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How to Recover from a Golf Slump: 5 Psychological Tricks

Playing great golf is fun, but it almost never lasts. Eventually, you will find yourself in a slump where nothing feels like it is going your way.

Some players will spend hours on the range practicing and ensuring they work out all the little details of their swing; others will get frustrated and take a few weeks off.

If you have found yourself in the middle of a golf slump, here are 5 psychological tricks that could help you reevaluate your game and make some progress. 

Switch to Short Game Practice

Short game practice can almost always get you out of a slump. 

Instead of going to the driving range and focusing on your full swing and your mechanics, switch things up to just the short game for now. 

Work on your chipping, pitching, and putting only. 

Focusing on these areas will never hurt your golf game, but it will switch your mental focus, improving your confidence. 

Sometimes, that’s all it takes to get out of the slump. 

Play a Different Sport for a Few Days

Sometimes, it helps to take a break from golf and play another sport.

This may seem strange, but it’s not. You’ll still be moving your body and working on movement and agility, and it could be what helps you get out of your slump. 

Some of the best sports to choose from include tennis and swimming. 

This will give you both a mental and physical reset. 

Don’t Keep Score for a Few Rounds

Keeping score adds a lot of pressure. 

When you are in a slump, the added pressure from keeping score can worsen it. 

Play a few rounds of golf, and you will be out there just to enjoy the game. You can swing more naturally and focus on hitting great golf shots. 

If you are able to do this, then start playing a few rounds and keeping score again. Focus on the experience and refine your technique, but don’t worry about your handicap for a little while. It may be all you need to get your game back on track. 

Only Count Putts

If you feel the need to keep track of some type of score while you are on the course, try focusing only on your putting. You can help reduce overall pressure, and you’ll still be keeping track of a vital aspect of your game. 

Count only your putts for a few rounds. 

Narrowing down your focus can make you look at your game in an entirely different light. 

Work on keeping it under 30 putts and then try and get under 25. 

Set goals for yourself and narrow down the number of putts you take.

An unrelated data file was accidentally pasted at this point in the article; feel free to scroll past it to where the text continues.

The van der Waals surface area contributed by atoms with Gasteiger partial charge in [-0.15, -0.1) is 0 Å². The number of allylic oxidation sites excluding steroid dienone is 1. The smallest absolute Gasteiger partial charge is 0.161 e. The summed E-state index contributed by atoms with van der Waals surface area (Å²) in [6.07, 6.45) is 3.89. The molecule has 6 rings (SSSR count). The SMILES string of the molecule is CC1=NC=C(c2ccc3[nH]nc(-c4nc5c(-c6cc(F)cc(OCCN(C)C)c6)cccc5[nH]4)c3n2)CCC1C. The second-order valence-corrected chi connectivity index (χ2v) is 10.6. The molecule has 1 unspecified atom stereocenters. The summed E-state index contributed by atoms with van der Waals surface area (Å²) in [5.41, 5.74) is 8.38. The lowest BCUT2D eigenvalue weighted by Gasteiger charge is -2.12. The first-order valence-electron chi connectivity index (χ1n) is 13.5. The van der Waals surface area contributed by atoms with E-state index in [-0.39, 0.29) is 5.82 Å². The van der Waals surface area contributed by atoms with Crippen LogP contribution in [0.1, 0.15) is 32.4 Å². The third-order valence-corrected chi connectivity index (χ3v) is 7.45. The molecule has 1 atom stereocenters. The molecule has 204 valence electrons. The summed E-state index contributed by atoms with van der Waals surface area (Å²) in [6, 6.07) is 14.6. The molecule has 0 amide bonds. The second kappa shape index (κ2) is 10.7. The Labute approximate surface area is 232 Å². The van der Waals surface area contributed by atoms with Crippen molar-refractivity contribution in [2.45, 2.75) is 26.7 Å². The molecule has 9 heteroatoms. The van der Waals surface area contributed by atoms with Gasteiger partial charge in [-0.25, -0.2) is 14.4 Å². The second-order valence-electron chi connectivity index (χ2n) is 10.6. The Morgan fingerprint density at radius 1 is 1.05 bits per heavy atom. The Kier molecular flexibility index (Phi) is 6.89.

Visualize Successful Shots

Finally, make sure you are thinking about positive things rather than negative things. When you get into a golf slump, it’s easy to focus on the bad things in your game. 

Instead, work on visualizing each shot and expecting a positive outcome. See the ball flight and picture it going high and straight towards your target. 

Many golfers forget to visualize a great swing. One in which you finish in balance with the club held high, you will want to be stable and strong in the swing you visualize. 

This visualization work takes practice but can help create positive mental imagery, reduce anxiety, and improve performance. 

Final Thoughts 

At this point, you at least have some ideas that you can take with you to help you recover from your golf slump.

These tricks will help you get your mind in the right place, think clearly about your game and where you need the most help, and hopefully get you back on track.

Sometimes, all it takes is a little confidence in the weakest area of your game to finally feel like you can get back to yourself. 

The Golf Bandit
The Golf Bandit

Hi, I'm Jan. I love golf and I have been playing for a while now. I really enjoy trying out new golf clubs and equipment, and like to review them on my blog. I consider myself lucky as I have access to the latest clubs and gadgets, so I can get a feel for how they perform on the golf course. I also like to share my tips and tricks on how to improve your game, so if you're looking for help with that then look no further! Thanks for visiting, and I hope you find something useful here.

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